Not washing hands after defecation, using a water supply contaminated with faeces to wash or water crops or poor manure preparation. It’s transmitted because poo was on your fingers or on your food and went into your mouth!

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Why Washing Your Vegetables and Hands May Not Protect You from E. coli, Staphylococcus, Salmonella…?

Following the recent outbreak of E. coli food poisoning in Germany that claimed at least 37 lives as of 14 June 2011 and still counting, numerous articles have been written, but many fundamental questions still remain unanswered.

As you will remember, contaminated Spanish cucumbers were initially blamed for the outbreak of E. coli infection, which prompted the Spanish government and farmers to vehemently deny this claim (justifiably, as it turned out) and demand compensation.

As soon as “the Spanish cucumber story” was shown to be a false alarm, tomatoes, salad and vegetable sprouts (of German origin) were declared as potential culprits. It is unclear why other vegetables, such as peppers, courgettes, mushroom, to list but a few, were kept off the list of suspects, particularly because all the laboratory tests performed so far have been inconclusive.

As time goes by, it is less likely that the source(s) of this outbreak will be identified any time soon. However, even if a contaminated vegetable (or various vegetables) is identified and successfully linked with this outbreak of E. coli in humans, identifying the pathway of contamination may prove more difficult.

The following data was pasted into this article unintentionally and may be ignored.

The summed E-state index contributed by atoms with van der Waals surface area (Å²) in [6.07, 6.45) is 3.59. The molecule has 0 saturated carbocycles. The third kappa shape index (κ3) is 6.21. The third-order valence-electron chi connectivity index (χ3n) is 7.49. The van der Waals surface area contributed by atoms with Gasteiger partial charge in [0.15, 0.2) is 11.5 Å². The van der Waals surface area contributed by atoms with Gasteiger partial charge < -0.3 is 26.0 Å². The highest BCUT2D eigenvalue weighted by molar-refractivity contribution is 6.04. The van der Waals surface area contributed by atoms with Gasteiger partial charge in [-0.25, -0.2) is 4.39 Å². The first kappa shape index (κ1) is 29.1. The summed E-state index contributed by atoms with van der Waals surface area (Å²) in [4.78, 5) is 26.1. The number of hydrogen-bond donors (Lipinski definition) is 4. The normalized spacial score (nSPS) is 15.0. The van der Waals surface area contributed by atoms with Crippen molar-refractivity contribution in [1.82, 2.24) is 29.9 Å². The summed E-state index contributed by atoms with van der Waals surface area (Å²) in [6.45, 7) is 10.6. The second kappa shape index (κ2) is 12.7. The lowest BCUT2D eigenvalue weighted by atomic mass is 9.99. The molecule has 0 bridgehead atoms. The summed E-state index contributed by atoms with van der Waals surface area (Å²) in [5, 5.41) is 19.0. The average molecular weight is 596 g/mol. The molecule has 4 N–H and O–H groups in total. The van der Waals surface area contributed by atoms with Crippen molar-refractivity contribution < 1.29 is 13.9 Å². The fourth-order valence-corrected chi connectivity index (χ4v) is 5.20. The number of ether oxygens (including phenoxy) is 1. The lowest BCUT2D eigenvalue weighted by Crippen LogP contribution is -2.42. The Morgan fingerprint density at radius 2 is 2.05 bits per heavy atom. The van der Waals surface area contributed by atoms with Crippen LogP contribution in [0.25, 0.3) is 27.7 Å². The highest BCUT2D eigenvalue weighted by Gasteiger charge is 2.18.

While looking for potential sources of vegetable contamination with pathogenic microorganisms, I searched CAB Direct database and came across a very interesting review published 20 years ago by German Professor Strauch of the Institute of Animal Medicine and Hygiene, University of Hohenheim, which explains how pathogens may contaminate food crops. He warned about the potential of pathogenic organisms to cross from manure or sewage into food crops and suggested that “the agricultural utilization of hygienically dubious sewage or sludge poses a risk for the whole national economy.”

In his 1991 review “Survival of pathogenic microorganisms and parasites in excreta, manure and sewage sludge” (Rev Sci Tech. 1991 Sep;10(3):813-46), Strauch also reported that two groups of researchers had found that pathogenic organisms can be taken up by crops that are used in human and animal nutrition.

Once pathogenic microorganisms are incorporated into crops (including vegetables), washing the outside of fresh vegetables is of little benefit, because all the pathogens from the sludge (bacteria, viruses and parasites) are inside the plant.

Outbreak of E. coli acronyms in Germany

Cucumberscottbsauerusda
Germany seems to be suffering an outbreak of acronyms alongside an unusual outbreak of foodborne E. coli. Reports list the culprit as STEC, EHEC, VTEC, shiga toxin producing E. coli, verotoxin producing E. coli….They are all talking about the same thing.

Heres a quick guide to E coli diarrhoea acronyms and a summary of the outbreak plus some resources…(Photo: USDA)